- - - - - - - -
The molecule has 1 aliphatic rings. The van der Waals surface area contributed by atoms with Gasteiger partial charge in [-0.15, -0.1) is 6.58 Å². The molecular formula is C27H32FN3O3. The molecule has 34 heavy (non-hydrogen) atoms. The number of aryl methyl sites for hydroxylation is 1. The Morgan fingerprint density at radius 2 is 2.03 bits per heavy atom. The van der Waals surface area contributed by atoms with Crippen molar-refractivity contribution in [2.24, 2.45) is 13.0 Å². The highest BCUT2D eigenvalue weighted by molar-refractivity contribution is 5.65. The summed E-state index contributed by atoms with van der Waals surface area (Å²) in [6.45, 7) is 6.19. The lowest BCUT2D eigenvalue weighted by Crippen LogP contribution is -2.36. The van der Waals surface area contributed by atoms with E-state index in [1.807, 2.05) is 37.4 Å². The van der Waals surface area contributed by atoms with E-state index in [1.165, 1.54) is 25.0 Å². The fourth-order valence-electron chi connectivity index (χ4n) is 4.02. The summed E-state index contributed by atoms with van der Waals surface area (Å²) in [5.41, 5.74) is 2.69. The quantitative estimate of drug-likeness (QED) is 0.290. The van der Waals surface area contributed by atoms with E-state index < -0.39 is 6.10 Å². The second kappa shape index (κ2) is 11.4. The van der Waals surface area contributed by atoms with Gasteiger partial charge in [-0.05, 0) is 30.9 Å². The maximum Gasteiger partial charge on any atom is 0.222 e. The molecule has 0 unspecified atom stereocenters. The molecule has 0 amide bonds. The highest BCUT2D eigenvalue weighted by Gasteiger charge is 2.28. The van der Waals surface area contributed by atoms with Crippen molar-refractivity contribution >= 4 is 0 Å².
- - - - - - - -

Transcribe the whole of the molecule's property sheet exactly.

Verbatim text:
The molecule has 1 aliphatic rings. The van der Waals surface area contributed by atoms with Gasteiger partial charge in [-0.15, -0.1) is 6.58 Å². The molecular formula is C27H32FN3O3. The molecule has 34 heavy (non-hydrogen) atoms. The number of aryl methyl sites for hydroxylation is 1. The Morgan fingerprint density at radius 2 is 2.03 bits per heavy atom. The van der Waals surface area contributed by atoms with Crippen molar-refractivity contribution in [2.24, 2.45) is 13.0 Å². The highest BCUT2D eigenvalue weighted by molar-refractivity contribution is 5.65. The summed E-state index contributed by atoms with van der Waals surface area (Å²) in [6.45, 7) is 6.19. The lowest BCUT2D eigenvalue weighted by Crippen LogP contribution is -2.36. The van der Waals surface area contributed by atoms with E-state index in [1.807, 2.05) is 37.4 Å². The van der Waals surface area contributed by atoms with E-state index in [1.165, 1.54) is 25.0 Å². The fourth-order valence-electron chi connectivity index (χ4n) is 4.02. The summed E-state index contributed by atoms with van der Waals surface area (Å²) in [5.41, 5.74) is 2.69. The quantitative estimate of drug-likeness (QED) is 0.290. The van der Waals surface area contributed by atoms with E-state index < -0.39 is 6.10 Å². The second kappa shape index (κ2) is 11.4. The van der Waals surface area contributed by atoms with Gasteiger partial charge in [-0.05, 0) is 30.9 Å². The maximum Gasteiger partial charge on any atom is 0.222 e. The molecule has 0 unspecified atom stereocenters. The molecule has 0 amide bonds. The highest BCUT2D eigenvalue weighted by Gasteiger charge is 2.28. The van der Waals surface area contributed by atoms with Crippen molar-refractivity contribution >= 4 is 0 Å².